Coping With Election-Related Stress: Election And Mental Health

An American Psychological Association survey finds that more than 68 percent of US adults say the election is a significant source of stress in their lives, ahead of the most divisive election in a decade.

Elections are one of the world’s most closely watched political events, and election and mental health. Perhaps you’ve been watching the news from the comfort of your own home. Maybe you’re constantly refreshing online voting polls. Alternatively, perhaps you were phone banking, texting, or going door-to-door in the days prior. But the election is over, the polls are closed, and you’re probably still feeling anxious and stressed. It’s even been given a name by experts: Election Stress Syndrome.

Let’s talk about your self-care plan now that you’ve completed your voting strategy:

1. Listen to your body

With all of the attention on the political body, how is your own physical body doing? Take a break from your screens to check in with yourself. Have you been staying hydrated by drinking water? If you’re a stress eater, try substituting some vegetables and fruits for that election night pizza. Because how we care for our physical bodies impacts our mental health, it’s critical to cover the basics.

Make those doctor’s appointments you’ve been putting off, or get your flu vaccine. Get some oxygen into your system by going for a walk or hiking. To relieve stress, organize a Zoom dance party with your friends.

According to studies, exercise is a frequently overlooked aspect of mental health. Walking, dancing, and yoga are examples of aerobic exercises that can help with anxiety and depression.

2. While listening to music, do some simple tasks

Reorganize your closet, wash the dishes, and do your laundry while listening to music. Simple tasks can provide us with a sense of purpose and accomplishment in our daily lives. It restores a sense of normalcy that has been sorely lacking over the past few weeks.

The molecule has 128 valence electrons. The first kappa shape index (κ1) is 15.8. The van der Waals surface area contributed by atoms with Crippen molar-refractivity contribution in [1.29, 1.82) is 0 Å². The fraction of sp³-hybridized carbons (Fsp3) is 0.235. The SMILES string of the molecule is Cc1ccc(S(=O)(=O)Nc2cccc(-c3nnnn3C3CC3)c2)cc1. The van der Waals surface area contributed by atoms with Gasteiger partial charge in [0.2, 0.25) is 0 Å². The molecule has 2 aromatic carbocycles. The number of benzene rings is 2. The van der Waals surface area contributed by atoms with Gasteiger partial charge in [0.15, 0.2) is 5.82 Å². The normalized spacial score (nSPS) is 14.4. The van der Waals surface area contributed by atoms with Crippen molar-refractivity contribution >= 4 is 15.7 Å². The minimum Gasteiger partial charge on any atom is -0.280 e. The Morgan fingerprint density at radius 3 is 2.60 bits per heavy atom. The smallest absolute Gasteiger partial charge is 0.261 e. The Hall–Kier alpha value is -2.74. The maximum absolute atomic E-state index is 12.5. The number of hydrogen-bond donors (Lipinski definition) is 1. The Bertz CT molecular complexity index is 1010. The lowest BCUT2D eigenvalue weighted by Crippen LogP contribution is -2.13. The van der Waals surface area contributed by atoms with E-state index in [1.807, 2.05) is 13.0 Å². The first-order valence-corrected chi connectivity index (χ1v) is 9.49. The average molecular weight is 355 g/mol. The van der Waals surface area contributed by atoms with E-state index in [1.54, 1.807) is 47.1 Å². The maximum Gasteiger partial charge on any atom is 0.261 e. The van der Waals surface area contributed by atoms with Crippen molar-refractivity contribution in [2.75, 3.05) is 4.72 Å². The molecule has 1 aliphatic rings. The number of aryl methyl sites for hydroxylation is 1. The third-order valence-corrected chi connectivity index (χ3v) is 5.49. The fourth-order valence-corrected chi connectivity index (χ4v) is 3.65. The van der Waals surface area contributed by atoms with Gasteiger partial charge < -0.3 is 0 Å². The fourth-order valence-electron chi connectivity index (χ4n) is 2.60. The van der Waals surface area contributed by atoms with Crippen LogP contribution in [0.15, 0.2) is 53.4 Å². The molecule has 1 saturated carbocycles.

Furthermore, listening to music while performing those tasks can benefit your mental health. Art and culture, in general, have been shown to improve mental health. Music, in particular, has a really positive effect on the “happy” chemicals in your brain, dopamine, and oxytocin. So turn off the news, change the radio station, and listen to a favorite musician’s album.

3. Make contact with people

After the barrage of media, news, and information is thrown at you by others over the last several weeks, if not months, it’s easy to isolate yourself instinctively. Loneliness, on the other hand, can be dangerous. It’s an excellent first step for many people who are anxious or burned out to start talking and sharing their feelings.

Consider who’s the energy you want to be around as you make those phone calls and texts. Perhaps family members will be able to come together for some much-needed comfort and relaxation. Maybe it’s a group of friends who cared just as much about the election and mental health as you did and are already planning the next steps. Perhaps all you require is a little more time.

Finally, remember that you have the potential to be a force for good and that to do so, you must take care of yourself. There is always more to fight for, and there will always be more to fight for.

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